MHG5207 - St. Moluag's Church and Burial Ground, Kilmaluag


The remains of St Moluag's church, last referred to in documentary sources from 1573.

Type and Period (1)

  • CHURCH (Early Medieval to 16th Century - 561 AD? to 1600 AD?)

Protected Status

Full Description

See also:
NG47SW0046 Graveyard
J Aitken : 10/12/02

NG47SW 2 4356 7492.

(NG 4356 7492) Chapel (NR) (Ruin) Grave Yard (NAT)
OS 6" map, Isle of Skye, Inverness-shire, 2nd ed., (1904)

The parish of Kilmuir was anciently named Kilmaluag, and the church, dedicated to St. Moluag, stood at this latter place on the NE coast of the parish. Its remains, situated in the open burying-place there, measure 40' in length internally, but only the W wall remains standing. In its immediate vicinity is a well Tobar Heibert.
The first notice of the church is given when a Master Mertyne M' Gillemertyne is listed as its rector from 1507 to 1536. Various subsequent rectors are known and the last mention of the church is in 1573. After the reformation Kilmuir Church seem to have become the parish church (Muir 1885; OPS 1854).
The RCAHMS (1928) do not list this church.
Orig Paroch Scot 1854; T S Muir 1885; RCAHMS 1928; W D Simpson 1935.

St. Moluag's Church measures internally 12.5m E-W, and 6.0m tranversely. It is set slightly into a S facing slope and its N. wall has gone, but the footings of the E and S walls remain, and the W gable end, of mortar set rubble masonry 0.9m thick, remains complete to its finial. The graveyard has now been enclosed.
The well, Tobar Heibert, is a strong spring issuing through two stone slabs right at the High water mark (at NG 436 751, some 140m NE of the church). However, so far as can be ascertained locally, it has no religious associations.
Visited by OS (C F W) 25 April 1961.

The church is as described by Wardale except that it measures internally 6.5m by 13.0m Graveyard still in occasional use. Tobar Heibert is at NG 4365 7504.
Surveyed at 1:2500.
Visited by OS (I S S) 9 September 1971.

A hand bell, presumed to be Celtic is reported from Kilmaluig by Anderson.
J Anderson 1881.

The church name associates the site with the Irish Christian monk, St. Moluag, a contemporary of St. Columba in the 6th
century who converted the Picts to Christianity. It may, therefore, link the immediate area with a Pictish presence and, indeed, there are several known sites where Pictish carvings have been found on the Isle of Skye.<1>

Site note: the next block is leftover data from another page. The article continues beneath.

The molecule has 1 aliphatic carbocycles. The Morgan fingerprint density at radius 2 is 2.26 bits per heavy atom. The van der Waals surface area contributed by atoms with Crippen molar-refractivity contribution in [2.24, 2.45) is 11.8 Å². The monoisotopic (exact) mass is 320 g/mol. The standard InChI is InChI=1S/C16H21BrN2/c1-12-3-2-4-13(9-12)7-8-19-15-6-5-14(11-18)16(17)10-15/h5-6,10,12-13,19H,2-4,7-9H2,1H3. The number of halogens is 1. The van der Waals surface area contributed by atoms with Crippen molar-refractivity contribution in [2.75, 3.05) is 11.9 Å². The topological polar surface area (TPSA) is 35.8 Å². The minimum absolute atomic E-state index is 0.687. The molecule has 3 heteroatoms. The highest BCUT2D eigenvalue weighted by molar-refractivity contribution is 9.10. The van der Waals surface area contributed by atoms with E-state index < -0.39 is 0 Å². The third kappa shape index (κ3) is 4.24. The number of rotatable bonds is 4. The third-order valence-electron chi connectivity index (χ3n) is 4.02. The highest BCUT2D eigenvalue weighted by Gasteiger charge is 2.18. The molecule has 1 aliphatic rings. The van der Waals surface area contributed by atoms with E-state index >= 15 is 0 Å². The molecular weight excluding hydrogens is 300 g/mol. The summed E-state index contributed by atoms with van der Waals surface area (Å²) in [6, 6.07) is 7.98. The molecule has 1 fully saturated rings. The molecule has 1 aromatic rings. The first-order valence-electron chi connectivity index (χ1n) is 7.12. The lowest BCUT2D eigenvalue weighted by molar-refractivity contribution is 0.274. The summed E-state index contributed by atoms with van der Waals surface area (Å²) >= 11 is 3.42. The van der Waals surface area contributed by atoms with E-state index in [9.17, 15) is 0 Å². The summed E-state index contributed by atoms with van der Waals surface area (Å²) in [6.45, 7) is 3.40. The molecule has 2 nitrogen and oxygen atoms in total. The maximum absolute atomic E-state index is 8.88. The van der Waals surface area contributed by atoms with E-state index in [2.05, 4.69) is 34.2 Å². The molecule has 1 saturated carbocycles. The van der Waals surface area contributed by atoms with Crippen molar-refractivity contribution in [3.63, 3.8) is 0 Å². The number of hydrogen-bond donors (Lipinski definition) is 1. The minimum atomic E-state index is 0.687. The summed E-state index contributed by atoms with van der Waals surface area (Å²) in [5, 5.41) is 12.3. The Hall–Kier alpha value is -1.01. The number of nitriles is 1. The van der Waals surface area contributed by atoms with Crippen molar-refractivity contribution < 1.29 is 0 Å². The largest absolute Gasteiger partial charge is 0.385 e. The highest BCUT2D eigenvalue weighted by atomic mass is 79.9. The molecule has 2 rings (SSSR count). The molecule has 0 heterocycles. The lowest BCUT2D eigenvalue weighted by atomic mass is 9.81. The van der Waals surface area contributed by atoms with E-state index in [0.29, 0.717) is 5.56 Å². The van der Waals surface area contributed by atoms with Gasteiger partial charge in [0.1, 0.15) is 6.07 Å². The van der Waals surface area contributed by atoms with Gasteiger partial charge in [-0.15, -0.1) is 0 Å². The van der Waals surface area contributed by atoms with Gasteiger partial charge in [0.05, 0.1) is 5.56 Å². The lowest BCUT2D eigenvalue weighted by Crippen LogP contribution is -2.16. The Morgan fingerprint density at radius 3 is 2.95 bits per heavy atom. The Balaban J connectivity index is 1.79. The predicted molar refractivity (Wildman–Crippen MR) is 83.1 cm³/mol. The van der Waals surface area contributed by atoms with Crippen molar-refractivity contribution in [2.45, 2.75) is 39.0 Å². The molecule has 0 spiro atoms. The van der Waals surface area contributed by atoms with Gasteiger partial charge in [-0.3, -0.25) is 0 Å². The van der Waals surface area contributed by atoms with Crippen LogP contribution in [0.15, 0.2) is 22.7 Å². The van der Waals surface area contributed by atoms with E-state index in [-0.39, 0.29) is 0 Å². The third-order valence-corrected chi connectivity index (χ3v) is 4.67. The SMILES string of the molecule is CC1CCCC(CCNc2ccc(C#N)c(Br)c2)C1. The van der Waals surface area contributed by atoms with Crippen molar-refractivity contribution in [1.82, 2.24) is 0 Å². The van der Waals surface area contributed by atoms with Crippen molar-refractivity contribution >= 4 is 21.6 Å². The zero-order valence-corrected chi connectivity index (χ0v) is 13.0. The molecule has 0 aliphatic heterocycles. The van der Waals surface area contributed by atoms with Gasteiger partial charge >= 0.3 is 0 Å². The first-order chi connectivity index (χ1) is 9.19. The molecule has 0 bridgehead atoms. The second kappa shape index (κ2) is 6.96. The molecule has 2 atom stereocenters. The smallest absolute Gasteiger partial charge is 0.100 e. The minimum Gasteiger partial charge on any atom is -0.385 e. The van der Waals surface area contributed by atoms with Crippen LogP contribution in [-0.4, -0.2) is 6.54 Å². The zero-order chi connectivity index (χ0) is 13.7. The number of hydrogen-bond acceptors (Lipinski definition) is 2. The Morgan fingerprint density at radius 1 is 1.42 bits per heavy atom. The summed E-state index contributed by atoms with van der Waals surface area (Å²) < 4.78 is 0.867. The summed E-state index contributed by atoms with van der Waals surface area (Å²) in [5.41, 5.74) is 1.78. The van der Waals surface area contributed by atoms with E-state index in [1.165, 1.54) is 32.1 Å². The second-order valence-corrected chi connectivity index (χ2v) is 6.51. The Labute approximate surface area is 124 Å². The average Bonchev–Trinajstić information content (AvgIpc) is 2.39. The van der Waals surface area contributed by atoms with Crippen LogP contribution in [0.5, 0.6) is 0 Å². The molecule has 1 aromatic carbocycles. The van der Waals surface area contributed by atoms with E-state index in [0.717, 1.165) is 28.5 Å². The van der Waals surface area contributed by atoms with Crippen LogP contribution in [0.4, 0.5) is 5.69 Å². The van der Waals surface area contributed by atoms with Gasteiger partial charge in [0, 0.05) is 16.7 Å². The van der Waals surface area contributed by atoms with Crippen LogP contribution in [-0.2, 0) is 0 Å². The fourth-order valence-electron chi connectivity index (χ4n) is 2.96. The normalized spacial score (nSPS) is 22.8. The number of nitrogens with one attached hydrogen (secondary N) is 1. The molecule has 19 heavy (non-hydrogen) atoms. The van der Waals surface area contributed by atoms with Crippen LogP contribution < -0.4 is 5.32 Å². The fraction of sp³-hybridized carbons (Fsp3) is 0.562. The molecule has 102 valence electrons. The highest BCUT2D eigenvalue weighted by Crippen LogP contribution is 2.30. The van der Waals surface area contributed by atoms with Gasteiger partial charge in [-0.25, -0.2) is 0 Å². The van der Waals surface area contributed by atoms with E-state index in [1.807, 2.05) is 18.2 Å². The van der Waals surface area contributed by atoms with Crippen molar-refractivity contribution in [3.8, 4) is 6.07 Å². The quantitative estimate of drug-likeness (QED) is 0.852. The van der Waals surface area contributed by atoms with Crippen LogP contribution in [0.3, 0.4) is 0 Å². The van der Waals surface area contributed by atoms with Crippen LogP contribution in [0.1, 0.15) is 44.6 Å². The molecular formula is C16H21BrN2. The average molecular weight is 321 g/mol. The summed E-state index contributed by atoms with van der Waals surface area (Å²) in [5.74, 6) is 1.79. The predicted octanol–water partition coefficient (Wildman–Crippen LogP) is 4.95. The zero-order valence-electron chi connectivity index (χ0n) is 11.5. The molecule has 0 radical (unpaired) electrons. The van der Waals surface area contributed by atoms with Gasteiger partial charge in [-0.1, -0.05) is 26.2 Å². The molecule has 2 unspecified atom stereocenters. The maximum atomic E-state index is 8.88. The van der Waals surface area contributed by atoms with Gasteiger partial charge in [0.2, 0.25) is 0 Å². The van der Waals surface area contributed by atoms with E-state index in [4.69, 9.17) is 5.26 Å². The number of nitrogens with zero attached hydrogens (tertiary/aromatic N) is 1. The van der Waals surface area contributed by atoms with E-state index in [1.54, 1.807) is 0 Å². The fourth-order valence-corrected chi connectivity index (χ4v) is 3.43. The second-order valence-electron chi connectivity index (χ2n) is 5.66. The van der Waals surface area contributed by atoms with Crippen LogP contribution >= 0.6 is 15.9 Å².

A survey of the medieval parish church site at Kilmaluag on the northern end of the Trotternish peninsula was carried out in May 2007, as part of PhD research on the late medieval church in the Hebrides by Sarah E Thomas. A 1:50 scale plan was drawn of the church. The church is orientated E/W and measures 13 x 6.5m externally with an internal area of 52.64m2. The only wall standing is the W gable wall which stands to its entire height including the finial and is 0.90m thick. However, it appears that the W wall has been substantially rebuilt at some point. There are visible foundations on the N and S ends of the W wall. These foundations extend about 0.25m on either end of the W wall. Sections of the E and S walls are visible as grassed-over turf banks with occasional courses of walling visible. The surviving section of the east wall stands to a maximum height of 1m and at the base it is c1m wide. Subsequent research has revealed that the W wall was rebuilt in order to house a memorial tablet to the men of Kilmaluag who died in the First World War, unveiled in July 1925. <2>

Sources/Archives (9)



Grid reference Centred NG 4357 7492 (13m by 8m) (2 map features)
Map sheet NG47SW
Geographical Area SKYE AND LOCHALSH
Civil Parish KILMUIR

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Related Monuments/Buildings (2)

Related Investigations/Events (1)

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